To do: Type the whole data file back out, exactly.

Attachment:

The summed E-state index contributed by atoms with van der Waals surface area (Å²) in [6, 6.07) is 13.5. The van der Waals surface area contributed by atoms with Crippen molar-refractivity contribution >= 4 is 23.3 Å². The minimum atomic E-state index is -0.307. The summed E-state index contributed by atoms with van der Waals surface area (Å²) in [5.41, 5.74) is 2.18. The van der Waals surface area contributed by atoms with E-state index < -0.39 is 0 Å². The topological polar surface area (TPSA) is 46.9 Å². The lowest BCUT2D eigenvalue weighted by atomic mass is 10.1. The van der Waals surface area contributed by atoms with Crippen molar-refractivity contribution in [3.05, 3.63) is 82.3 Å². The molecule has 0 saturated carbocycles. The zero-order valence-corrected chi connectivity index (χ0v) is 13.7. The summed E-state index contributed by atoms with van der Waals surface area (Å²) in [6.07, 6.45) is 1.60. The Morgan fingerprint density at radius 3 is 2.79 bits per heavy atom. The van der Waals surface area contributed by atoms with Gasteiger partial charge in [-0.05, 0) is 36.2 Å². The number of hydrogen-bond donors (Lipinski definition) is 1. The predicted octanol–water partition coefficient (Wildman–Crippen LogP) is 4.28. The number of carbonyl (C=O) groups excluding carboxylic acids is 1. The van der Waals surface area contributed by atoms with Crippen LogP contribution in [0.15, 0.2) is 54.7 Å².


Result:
The summed E-state index contributed by atoms with van der Waals surface area (Å²) in [6, 6.07) is 13.5. The van der Waals surface area contributed by atoms with Crippen molar-refractivity contribution >= 4 is 23.3 Å². The minimum atomic E-state index is -0.307. The summed E-state index contributed by atoms with van der Waals surface area (Å²) in [5.41, 5.74) is 2.18. The van der Waals surface area contributed by atoms with E-state index < -0.39 is 0 Å². The topological polar surface area (TPSA) is 46.9 Å². The lowest BCUT2D eigenvalue weighted by atomic mass is 10.1. The van der Waals surface area contributed by atoms with Crippen molar-refractivity contribution in [3.05, 3.63) is 82.3 Å². The molecule has 0 saturated carbocycles. The zero-order valence-corrected chi connectivity index (χ0v) is 13.7. The summed E-state index contributed by atoms with van der Waals surface area (Å²) in [6.07, 6.45) is 1.60. The Morgan fingerprint density at radius 3 is 2.79 bits per heavy atom. The van der Waals surface area contributed by atoms with Gasteiger partial charge in [-0.05, 0) is 36.2 Å². The number of hydrogen-bond donors (Lipinski definition) is 1. The predicted octanol–water partition coefficient (Wildman–Crippen LogP) is 4.28. The number of carbonyl (C=O) groups excluding carboxylic acids is 1. The van der Waals surface area contributed by atoms with Crippen LogP contribution in [0.15, 0.2) is 54.7 Å².